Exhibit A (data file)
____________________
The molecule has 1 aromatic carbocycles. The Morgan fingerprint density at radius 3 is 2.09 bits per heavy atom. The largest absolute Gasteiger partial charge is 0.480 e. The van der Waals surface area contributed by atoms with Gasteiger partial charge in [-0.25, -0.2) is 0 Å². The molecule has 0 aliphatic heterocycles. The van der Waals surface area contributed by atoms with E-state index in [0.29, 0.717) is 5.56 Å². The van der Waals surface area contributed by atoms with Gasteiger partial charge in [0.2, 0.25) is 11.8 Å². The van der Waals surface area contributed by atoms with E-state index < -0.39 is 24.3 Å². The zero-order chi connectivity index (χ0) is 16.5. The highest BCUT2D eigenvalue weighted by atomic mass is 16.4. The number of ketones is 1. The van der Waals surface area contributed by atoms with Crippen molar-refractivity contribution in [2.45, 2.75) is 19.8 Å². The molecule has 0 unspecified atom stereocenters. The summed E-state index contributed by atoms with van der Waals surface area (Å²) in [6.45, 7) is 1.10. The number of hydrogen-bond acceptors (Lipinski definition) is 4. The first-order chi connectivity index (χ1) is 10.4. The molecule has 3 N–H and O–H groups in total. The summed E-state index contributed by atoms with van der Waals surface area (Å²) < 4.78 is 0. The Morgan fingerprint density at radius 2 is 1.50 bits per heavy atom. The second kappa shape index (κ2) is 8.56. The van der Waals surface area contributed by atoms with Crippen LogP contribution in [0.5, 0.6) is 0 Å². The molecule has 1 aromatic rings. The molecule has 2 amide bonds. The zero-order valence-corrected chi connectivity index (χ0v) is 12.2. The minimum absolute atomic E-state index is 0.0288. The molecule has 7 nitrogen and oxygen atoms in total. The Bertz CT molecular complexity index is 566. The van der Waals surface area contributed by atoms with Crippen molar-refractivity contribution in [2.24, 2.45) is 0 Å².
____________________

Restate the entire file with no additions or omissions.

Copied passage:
The molecule has 1 aromatic carbocycles. The Morgan fingerprint density at radius 3 is 2.09 bits per heavy atom. The largest absolute Gasteiger partial charge is 0.480 e. The van der Waals surface area contributed by atoms with Gasteiger partial charge in [-0.25, -0.2) is 0 Å². The molecule has 0 aliphatic heterocycles. The van der Waals surface area contributed by atoms with E-state index in [0.29, 0.717) is 5.56 Å². The van der Waals surface area contributed by atoms with Gasteiger partial charge in [0.2, 0.25) is 11.8 Å². The van der Waals surface area contributed by atoms with E-state index < -0.39 is 24.3 Å². The zero-order chi connectivity index (χ0) is 16.5. The highest BCUT2D eigenvalue weighted by atomic mass is 16.4. The number of ketones is 1. The van der Waals surface area contributed by atoms with Crippen molar-refractivity contribution in [2.45, 2.75) is 19.8 Å². The molecule has 0 unspecified atom stereocenters. The summed E-state index contributed by atoms with van der Waals surface area (Å²) in [6.45, 7) is 1.10. The number of hydrogen-bond acceptors (Lipinski definition) is 4. The first-order chi connectivity index (χ1) is 10.4. The molecule has 3 N–H and O–H groups in total. The summed E-state index contributed by atoms with van der Waals surface area (Å²) < 4.78 is 0. The Morgan fingerprint density at radius 2 is 1.50 bits per heavy atom. The second kappa shape index (κ2) is 8.56. The van der Waals surface area contributed by atoms with Crippen LogP contribution in [0.5, 0.6) is 0 Å². The molecule has 1 aromatic rings. The molecule has 2 amide bonds. The zero-order valence-corrected chi connectivity index (χ0v) is 12.2. The minimum absolute atomic E-state index is 0.0288. The molecule has 7 nitrogen and oxygen atoms in total. The Bertz CT molecular complexity index is 566. The van der Waals surface area contributed by atoms with Crippen molar-refractivity contribution in [2.24, 2.45) is 0 Å².